MONROEVILLE (KDKA) — Having a designated trauma center nearby in a mass casualty situation can make a difference in time, expertise and outcomes.

“Patients may get to the operating room sooner, and may get intervention sooner than at a hospital that isn’t trauma trained or verified,” explains AGH trauma surgeon Dr. Christine Toevs.

Trauma centers are designated Level I through V, with a Level I trauma center having the most resources. These include surgeons, ER docs, anesthesiologists, nurses and other support personnel, services and equipment 24 hours a day.

“There’s something to be said about having a surgeon on site when patients arrive,” Dr. Toevs continues.

Forbes Hospital was granted Level II trauma status last October.

“There’s very little difference realistically between a Level II and a Level I in terms of verification, and having a trauma center right there next to the high school to help these kids was a great, great thing for them,” she says.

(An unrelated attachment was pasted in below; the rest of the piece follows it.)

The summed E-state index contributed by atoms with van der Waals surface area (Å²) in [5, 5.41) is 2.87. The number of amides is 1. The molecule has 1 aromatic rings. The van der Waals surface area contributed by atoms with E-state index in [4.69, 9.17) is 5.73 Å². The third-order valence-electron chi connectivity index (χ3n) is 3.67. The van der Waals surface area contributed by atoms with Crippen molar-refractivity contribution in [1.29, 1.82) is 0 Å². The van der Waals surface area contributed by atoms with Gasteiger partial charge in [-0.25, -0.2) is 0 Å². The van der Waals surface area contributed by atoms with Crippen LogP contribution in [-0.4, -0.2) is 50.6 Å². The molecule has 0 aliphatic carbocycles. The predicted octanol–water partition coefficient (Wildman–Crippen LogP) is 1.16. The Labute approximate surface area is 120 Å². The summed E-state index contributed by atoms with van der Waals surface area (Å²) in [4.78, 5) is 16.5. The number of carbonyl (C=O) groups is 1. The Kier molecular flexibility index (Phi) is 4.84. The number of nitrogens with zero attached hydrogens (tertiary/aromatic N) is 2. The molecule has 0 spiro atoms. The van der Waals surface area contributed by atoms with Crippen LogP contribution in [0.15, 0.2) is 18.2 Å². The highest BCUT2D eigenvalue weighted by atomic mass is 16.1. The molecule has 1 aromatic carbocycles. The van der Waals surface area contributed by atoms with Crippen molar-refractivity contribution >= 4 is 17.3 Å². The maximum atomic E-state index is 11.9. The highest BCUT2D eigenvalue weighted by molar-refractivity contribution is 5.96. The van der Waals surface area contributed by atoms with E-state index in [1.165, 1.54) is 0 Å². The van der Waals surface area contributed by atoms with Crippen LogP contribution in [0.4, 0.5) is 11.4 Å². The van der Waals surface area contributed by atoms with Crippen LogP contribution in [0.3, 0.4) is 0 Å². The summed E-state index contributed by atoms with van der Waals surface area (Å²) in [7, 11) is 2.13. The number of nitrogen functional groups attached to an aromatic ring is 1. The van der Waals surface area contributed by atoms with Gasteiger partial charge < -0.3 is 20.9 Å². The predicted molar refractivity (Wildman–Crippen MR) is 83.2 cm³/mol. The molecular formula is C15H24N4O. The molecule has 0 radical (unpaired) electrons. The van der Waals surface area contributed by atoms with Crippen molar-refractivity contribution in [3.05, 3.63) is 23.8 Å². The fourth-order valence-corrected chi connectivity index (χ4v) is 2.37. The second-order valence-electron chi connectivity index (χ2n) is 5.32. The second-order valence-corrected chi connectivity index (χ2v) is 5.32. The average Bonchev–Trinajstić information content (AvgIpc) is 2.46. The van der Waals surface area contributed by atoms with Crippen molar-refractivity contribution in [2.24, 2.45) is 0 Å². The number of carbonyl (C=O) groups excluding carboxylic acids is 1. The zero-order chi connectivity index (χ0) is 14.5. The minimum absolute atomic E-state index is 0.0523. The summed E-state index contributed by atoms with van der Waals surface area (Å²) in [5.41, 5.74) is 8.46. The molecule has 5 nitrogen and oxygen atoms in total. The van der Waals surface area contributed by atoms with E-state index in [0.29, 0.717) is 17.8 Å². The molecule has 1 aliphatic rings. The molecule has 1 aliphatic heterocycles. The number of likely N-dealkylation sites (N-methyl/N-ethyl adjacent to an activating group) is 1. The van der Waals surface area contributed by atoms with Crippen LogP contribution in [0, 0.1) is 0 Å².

Specialty staff is also part of the level designation: orthopedics, neurosurgery, plastic surgery, radiology, and others; also residents and fellows — that is surgeons and specialty surgeons in training.

“Forbes shut down all of their elective cases in the OR and made sure the operating rooms were available, made sure every specialty was available, because you don’t know exactly what’s coming,” Dr. Toevs explains.

Official trauma center designation is granted by the state.

Trauma centers can also be verified by the American College of Surgeons.

The Logistics Of Mass Trauma: What Happens At The Hospitals (4/9/14)
More Health News
More Franklin Regional Stories
More Reports by Dr. Maria Simbra

Join The Conversation On The KDKA Facebook Page
Stay Up To Date, Follow KDKA On Twitter

Watch & Listen LIVE